Friday, January 31, 2020

A Dog's Eye: absolute power

Google 'quotes about power' and there is one which is sure to appear on every list. Attributed to the nineteenth century Catholic historian, politician and writer, Lord Acton, it is often not quoted in full. He used these words of warning in a letter written to an Anglican Archbishop in 1887. These words became more poignant when Stalin, Hitler and other leaders of their ilk came to power.

"Power tends to corrupt, and absolute power corrupts absolutely. Great men are almost always bad men even when they exercise influence and not authority."

I discovered the context of this quote while reading Geoffrey Blainey's brilliant A Short History of the 20th Century  When writing about the mass colonial liberation movement post World War 2, Blainey quotes John Kenneth Galbraith who said "all of the great leaders have had one characteristic in common; it was the willingness to confront unequivocally the major anxiety of the people in their time."

This is not a comment on whether the leaders were or have been effective or not. Nor is it a judgment on their morality or lack thereof. It got me thinking though about leadership. In the 21st century, there seems to be a dearth of real leaders in our world. People are extremely critical, almost hysterically so, of Australia's Prime Minister, the British PM and the US President, just to name a few. I hear many people say we need real leaders, but I'm not sure I know what they mean or indeed, if they know what they mean.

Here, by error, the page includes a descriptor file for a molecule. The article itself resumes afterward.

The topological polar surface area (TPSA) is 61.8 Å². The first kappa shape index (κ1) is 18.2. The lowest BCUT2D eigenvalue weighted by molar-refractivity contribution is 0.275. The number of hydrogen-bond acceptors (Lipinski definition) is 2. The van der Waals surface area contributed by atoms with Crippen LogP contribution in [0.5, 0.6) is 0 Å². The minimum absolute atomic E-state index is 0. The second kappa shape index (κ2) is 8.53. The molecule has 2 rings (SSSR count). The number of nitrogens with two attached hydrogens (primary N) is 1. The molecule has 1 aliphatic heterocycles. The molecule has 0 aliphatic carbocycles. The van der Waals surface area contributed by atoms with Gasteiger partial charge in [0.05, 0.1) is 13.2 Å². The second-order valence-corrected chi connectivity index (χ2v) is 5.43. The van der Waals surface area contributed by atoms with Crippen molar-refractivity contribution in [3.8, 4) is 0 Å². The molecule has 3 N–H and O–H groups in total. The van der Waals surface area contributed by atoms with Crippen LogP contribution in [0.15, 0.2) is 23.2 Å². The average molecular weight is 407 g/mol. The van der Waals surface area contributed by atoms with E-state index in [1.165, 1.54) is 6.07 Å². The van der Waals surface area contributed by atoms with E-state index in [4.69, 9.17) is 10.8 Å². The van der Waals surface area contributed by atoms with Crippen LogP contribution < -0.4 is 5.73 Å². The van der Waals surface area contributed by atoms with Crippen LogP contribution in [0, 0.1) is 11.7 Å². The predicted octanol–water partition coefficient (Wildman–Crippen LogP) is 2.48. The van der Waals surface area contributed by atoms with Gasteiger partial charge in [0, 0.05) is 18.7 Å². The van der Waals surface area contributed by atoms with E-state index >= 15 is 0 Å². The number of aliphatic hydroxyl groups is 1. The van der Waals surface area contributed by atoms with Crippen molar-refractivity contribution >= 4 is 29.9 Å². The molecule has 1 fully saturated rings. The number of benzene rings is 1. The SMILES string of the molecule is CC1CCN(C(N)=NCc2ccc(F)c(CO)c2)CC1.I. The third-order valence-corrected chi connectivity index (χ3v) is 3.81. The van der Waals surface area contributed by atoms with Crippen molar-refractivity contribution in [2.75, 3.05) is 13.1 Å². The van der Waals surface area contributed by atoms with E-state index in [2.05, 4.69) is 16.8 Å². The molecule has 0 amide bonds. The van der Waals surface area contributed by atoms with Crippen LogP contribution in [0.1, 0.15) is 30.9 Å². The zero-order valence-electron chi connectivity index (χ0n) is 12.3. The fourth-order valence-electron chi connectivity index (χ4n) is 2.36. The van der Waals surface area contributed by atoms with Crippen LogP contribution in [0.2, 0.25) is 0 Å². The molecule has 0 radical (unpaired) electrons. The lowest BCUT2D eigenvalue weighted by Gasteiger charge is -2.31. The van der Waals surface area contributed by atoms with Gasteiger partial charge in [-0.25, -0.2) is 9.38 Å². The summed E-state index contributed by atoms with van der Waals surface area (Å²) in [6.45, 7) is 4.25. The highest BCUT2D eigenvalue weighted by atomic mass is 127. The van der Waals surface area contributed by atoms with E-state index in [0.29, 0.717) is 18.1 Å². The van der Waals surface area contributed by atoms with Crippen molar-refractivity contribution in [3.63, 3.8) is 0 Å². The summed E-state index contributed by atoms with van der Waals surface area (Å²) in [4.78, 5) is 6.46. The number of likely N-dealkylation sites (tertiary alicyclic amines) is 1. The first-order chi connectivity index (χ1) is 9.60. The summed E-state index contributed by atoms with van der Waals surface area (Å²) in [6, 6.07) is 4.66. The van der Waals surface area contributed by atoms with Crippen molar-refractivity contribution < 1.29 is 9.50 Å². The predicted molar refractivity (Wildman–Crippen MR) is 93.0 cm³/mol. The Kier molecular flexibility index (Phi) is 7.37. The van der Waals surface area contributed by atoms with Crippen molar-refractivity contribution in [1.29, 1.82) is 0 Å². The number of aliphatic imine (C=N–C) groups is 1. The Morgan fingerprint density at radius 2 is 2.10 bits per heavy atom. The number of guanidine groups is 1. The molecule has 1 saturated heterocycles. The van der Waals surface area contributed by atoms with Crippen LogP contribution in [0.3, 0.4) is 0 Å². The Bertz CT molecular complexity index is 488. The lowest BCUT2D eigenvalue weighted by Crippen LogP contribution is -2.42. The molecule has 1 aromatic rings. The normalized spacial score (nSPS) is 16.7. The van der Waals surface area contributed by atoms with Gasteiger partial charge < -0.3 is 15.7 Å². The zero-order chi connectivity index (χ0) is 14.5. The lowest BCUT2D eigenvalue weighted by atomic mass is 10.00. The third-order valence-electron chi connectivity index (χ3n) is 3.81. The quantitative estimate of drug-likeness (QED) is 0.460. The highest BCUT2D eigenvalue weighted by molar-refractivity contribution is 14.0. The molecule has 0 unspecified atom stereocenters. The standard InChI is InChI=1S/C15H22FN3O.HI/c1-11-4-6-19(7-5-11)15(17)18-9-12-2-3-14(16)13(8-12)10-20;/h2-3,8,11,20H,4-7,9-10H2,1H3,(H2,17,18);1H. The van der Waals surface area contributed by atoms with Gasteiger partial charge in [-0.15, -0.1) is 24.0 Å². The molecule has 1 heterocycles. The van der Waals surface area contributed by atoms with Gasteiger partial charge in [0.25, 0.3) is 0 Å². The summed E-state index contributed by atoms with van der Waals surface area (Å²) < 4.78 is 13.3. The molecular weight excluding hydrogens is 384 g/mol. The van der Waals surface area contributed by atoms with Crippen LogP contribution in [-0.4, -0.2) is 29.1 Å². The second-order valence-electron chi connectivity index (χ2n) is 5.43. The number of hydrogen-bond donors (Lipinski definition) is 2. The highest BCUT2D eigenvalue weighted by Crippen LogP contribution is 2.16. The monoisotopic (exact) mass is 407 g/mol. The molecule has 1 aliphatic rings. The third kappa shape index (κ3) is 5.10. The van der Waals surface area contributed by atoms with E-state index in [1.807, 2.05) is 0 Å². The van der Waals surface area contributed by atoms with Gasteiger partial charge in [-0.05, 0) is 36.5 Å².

I've been reading the books of Kings and Chronicles in which David, the second king of Israel features prominently. Interestingly, Chronicles has essentially the same content as Kings, but is written in a much more positive light (leaving out the story of David and Bathsheba, for example). I noticed in it some little things David did which showed leadership of a different kind.

Aside from wisdom, intelligence, strength and charisma, I
discovered in David's life some lesser known and often less valued attributes. Grace (mercy), humility and justice. (1 Chronicles 19:5, 21:17 & 21:24). I was reminded of the words of arguably the greatest leader of all time, Jesus Christ. Speaking to his disciples who were arguing about greatness in God's kingdom, Jesus, who is known as the Servant King, said;

"The rulers of the gentiles lord it over them, exercising authority. With you, it must not be so. Those among you who want to be great must be the servant of the others." (Matthew 20:26)

What is your idea of a great leader?

No comments:

Post a Comment